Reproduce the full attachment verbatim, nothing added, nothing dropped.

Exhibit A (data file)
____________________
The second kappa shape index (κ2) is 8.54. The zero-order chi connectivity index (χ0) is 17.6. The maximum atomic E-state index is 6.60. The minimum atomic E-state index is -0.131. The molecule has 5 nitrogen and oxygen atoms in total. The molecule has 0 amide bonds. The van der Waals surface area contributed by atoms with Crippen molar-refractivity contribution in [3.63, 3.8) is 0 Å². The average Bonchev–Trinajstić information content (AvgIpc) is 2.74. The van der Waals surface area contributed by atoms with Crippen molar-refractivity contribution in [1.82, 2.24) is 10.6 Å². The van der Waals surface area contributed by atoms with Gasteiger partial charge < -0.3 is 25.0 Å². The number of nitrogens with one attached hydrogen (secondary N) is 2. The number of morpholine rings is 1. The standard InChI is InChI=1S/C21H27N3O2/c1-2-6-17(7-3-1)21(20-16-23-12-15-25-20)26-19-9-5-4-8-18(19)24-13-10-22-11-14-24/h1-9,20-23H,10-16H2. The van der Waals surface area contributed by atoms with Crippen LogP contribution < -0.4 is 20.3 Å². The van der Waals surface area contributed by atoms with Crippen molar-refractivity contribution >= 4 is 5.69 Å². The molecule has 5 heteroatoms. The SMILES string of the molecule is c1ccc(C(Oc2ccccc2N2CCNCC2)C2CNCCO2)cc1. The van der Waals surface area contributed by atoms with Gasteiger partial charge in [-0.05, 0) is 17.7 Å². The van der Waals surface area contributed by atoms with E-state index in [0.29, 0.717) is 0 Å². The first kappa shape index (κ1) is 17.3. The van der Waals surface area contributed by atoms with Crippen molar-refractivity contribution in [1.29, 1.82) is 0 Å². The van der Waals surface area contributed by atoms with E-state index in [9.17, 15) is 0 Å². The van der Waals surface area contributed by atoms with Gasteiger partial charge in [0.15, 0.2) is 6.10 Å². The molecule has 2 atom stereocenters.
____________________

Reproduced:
The second kappa shape index (κ2) is 8.54. The zero-order chi connectivity index (χ0) is 17.6. The maximum atomic E-state index is 6.60. The minimum atomic E-state index is -0.131. The molecule has 5 nitrogen and oxygen atoms in total. The molecule has 0 amide bonds. The van der Waals surface area contributed by atoms with Crippen molar-refractivity contribution in [3.63, 3.8) is 0 Å². The average Bonchev–Trinajstić information content (AvgIpc) is 2.74. The van der Waals surface area contributed by atoms with Crippen molar-refractivity contribution in [1.82, 2.24) is 10.6 Å². The van der Waals surface area contributed by atoms with Gasteiger partial charge < -0.3 is 25.0 Å². The number of nitrogens with one attached hydrogen (secondary N) is 2. The number of morpholine rings is 1. The standard InChI is InChI=1S/C21H27N3O2/c1-2-6-17(7-3-1)21(20-16-23-12-15-25-20)26-19-9-5-4-8-18(19)24-13-10-22-11-14-24/h1-9,20-23H,10-16H2. The van der Waals surface area contributed by atoms with Crippen LogP contribution < -0.4 is 20.3 Å². The van der Waals surface area contributed by atoms with Crippen molar-refractivity contribution >= 4 is 5.69 Å². The molecule has 5 heteroatoms. The SMILES string of the molecule is c1ccc(C(Oc2ccccc2N2CCNCC2)C2CNCCO2)cc1. The van der Waals surface area contributed by atoms with Gasteiger partial charge in [-0.05, 0) is 17.7 Å². The van der Waals surface area contributed by atoms with E-state index in [0.29, 0.717) is 0 Å². The first kappa shape index (κ1) is 17.3. The van der Waals surface area contributed by atoms with Crippen molar-refractivity contribution in [1.29, 1.82) is 0 Å². The van der Waals surface area contributed by atoms with E-state index in [9.17, 15) is 0 Å². The van der Waals surface area contributed by atoms with Gasteiger partial charge in [0.15, 0.2) is 6.10 Å². The molecule has 2 atom stereocenters.